Chapter II (‘Aggregation Problem’). An aggregation problem (Scriven) is apparent in the impact evaluation of private or public investment that produce non-cumulative outcomes. Leopold properly recognised the incommensurability of impacts so he left assessment results in a disaggregated form. However, he failed to observe that cross-sectional impacts as hybrids are only weakly incommensurable, so they are aggregatable to some extent. Ekins and Medhurst have acknowledged this but did not implement the finding consistently, only horizontally, not also vertically. When we remove the inconsistency, fragmented assessment results first partly aggregate into a square input-output matrix of impacts on the meso level, then they synthesise correlatively and interpret evaluatively. This methodology is circular. It can produce holistic results only provisionally so they can never assert themselves as totalizing structures of dominance.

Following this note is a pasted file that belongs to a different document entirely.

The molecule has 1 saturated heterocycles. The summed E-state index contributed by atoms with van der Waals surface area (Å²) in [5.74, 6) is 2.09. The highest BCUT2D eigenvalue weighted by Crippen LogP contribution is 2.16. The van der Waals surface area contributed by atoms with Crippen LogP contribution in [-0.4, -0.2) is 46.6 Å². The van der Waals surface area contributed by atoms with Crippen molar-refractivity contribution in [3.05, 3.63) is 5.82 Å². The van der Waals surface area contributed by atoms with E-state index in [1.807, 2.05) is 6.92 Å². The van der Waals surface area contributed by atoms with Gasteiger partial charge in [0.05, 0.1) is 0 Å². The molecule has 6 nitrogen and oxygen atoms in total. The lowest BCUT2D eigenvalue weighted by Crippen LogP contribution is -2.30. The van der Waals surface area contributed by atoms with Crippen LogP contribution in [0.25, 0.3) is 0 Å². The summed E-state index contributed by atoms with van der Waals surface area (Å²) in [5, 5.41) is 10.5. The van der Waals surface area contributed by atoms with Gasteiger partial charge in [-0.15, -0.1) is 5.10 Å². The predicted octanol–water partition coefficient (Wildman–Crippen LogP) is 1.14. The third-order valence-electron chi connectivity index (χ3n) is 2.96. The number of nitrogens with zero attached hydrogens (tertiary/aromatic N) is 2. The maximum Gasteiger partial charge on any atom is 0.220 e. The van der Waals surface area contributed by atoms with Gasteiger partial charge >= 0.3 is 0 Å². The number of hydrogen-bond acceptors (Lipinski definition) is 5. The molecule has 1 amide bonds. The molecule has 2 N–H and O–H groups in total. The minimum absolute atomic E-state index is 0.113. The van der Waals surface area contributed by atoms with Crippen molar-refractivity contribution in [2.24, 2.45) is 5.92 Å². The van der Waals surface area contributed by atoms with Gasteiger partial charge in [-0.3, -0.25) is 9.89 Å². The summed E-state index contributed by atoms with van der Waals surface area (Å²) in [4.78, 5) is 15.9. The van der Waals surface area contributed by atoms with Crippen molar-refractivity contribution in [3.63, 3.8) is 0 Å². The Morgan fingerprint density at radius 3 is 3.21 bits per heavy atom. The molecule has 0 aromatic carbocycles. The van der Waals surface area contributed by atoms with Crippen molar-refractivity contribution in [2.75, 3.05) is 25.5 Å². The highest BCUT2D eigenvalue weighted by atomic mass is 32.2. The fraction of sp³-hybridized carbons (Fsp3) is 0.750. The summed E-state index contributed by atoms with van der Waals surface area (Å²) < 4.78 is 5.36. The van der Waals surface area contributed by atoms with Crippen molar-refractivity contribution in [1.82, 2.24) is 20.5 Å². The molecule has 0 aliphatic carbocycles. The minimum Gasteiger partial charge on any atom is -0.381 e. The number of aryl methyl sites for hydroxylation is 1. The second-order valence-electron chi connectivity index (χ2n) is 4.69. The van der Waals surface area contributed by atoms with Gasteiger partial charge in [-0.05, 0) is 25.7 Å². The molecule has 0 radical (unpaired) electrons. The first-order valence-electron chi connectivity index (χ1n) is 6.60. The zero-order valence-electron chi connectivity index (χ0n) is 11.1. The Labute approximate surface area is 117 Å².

Mesoscopic methodology locates the origin of the aggregation problem in exclusion of horizontal difference. The Study suggests that assumption of incommensurability of social facts at the meso level has superior synthesising potential compared to the assumption of commensurability at the micro level precisely because mesoscopic aggregation is evaluative not mechanical. It does not dismantle qualitative difference in forming a more complete understanding, so its holistic aspirations are considerably less exclusive. The mesoscopic aggregation is less determinate in terms of universality but nevertheless more connective and explanatorily rich. It is not less ignorant because of abolishing exclusion, but because of incorporating the excluded remainder to synthesis methodology in its natural, irrational manner. In this way, mesoscopic synthesis is a constructive enterprise as much as it is deconstructive to itself, by becoming less exclusive to complex contradictions and more evaluative.